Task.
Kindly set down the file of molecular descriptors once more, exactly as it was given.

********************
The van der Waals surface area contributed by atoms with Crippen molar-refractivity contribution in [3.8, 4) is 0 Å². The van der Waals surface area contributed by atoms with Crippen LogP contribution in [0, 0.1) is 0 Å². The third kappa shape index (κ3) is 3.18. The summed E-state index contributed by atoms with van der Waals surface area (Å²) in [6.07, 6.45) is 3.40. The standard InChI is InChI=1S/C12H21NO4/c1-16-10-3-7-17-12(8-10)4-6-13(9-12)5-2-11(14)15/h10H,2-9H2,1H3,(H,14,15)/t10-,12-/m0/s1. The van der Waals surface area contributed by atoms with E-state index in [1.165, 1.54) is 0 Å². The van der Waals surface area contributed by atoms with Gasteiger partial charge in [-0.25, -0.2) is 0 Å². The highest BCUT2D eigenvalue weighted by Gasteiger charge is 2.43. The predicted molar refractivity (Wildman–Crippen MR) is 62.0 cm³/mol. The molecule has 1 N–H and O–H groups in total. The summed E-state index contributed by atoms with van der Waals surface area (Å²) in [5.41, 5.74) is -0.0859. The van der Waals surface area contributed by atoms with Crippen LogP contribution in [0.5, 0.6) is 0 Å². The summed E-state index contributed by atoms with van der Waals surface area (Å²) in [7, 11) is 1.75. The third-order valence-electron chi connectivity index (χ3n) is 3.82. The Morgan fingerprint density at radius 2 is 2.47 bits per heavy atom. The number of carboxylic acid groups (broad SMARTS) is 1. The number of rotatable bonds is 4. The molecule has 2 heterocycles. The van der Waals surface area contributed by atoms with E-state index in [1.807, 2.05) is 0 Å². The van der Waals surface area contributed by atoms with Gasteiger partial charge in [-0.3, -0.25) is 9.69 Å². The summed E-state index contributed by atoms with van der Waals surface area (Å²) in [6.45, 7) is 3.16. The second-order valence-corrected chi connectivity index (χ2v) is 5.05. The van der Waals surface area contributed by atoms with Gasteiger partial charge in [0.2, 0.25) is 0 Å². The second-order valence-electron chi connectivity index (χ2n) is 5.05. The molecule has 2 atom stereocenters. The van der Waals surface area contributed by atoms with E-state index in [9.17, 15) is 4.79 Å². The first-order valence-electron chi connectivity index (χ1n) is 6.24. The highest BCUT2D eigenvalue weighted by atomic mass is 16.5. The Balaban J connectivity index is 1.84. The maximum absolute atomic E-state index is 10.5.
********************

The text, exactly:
The van der Waals surface area contributed by atoms with Crippen molar-refractivity contribution in [3.8, 4) is 0 Å². The van der Waals surface area contributed by atoms with Crippen LogP contribution in [0, 0.1) is 0 Å². The third kappa shape index (κ3) is 3.18. The summed E-state index contributed by atoms with van der Waals surface area (Å²) in [6.07, 6.45) is 3.40. The standard InChI is InChI=1S/C12H21NO4/c1-16-10-3-7-17-12(8-10)4-6-13(9-12)5-2-11(14)15/h10H,2-9H2,1H3,(H,14,15)/t10-,12-/m0/s1. The van der Waals surface area contributed by atoms with E-state index in [1.165, 1.54) is 0 Å². The van der Waals surface area contributed by atoms with Gasteiger partial charge in [-0.25, -0.2) is 0 Å². The highest BCUT2D eigenvalue weighted by Gasteiger charge is 2.43. The predicted molar refractivity (Wildman–Crippen MR) is 62.0 cm³/mol. The molecule has 1 N–H and O–H groups in total. The summed E-state index contributed by atoms with van der Waals surface area (Å²) in [5.41, 5.74) is -0.0859. The van der Waals surface area contributed by atoms with Crippen LogP contribution in [0.5, 0.6) is 0 Å². The summed E-state index contributed by atoms with van der Waals surface area (Å²) in [7, 11) is 1.75. The third-order valence-electron chi connectivity index (χ3n) is 3.82. The Morgan fingerprint density at radius 2 is 2.47 bits per heavy atom. The number of carboxylic acid groups (broad SMARTS) is 1. The number of rotatable bonds is 4. The molecule has 2 heterocycles. The van der Waals surface area contributed by atoms with E-state index in [1.807, 2.05) is 0 Å². The van der Waals surface area contributed by atoms with Gasteiger partial charge in [-0.3, -0.25) is 9.69 Å². The summed E-state index contributed by atoms with van der Waals surface area (Å²) in [6.45, 7) is 3.16. The second-order valence-corrected chi connectivity index (χ2v) is 5.05. The van der Waals surface area contributed by atoms with Gasteiger partial charge in [0.2, 0.25) is 0 Å². The second-order valence-electron chi connectivity index (χ2n) is 5.05. The molecule has 2 atom stereocenters. The van der Waals surface area contributed by atoms with E-state index in [9.17, 15) is 4.79 Å². The first-order valence-electron chi connectivity index (χ1n) is 6.24. The highest BCUT2D eigenvalue weighted by atomic mass is 16.5. The Balaban J connectivity index is 1.84. The maximum absolute atomic E-state index is 10.5.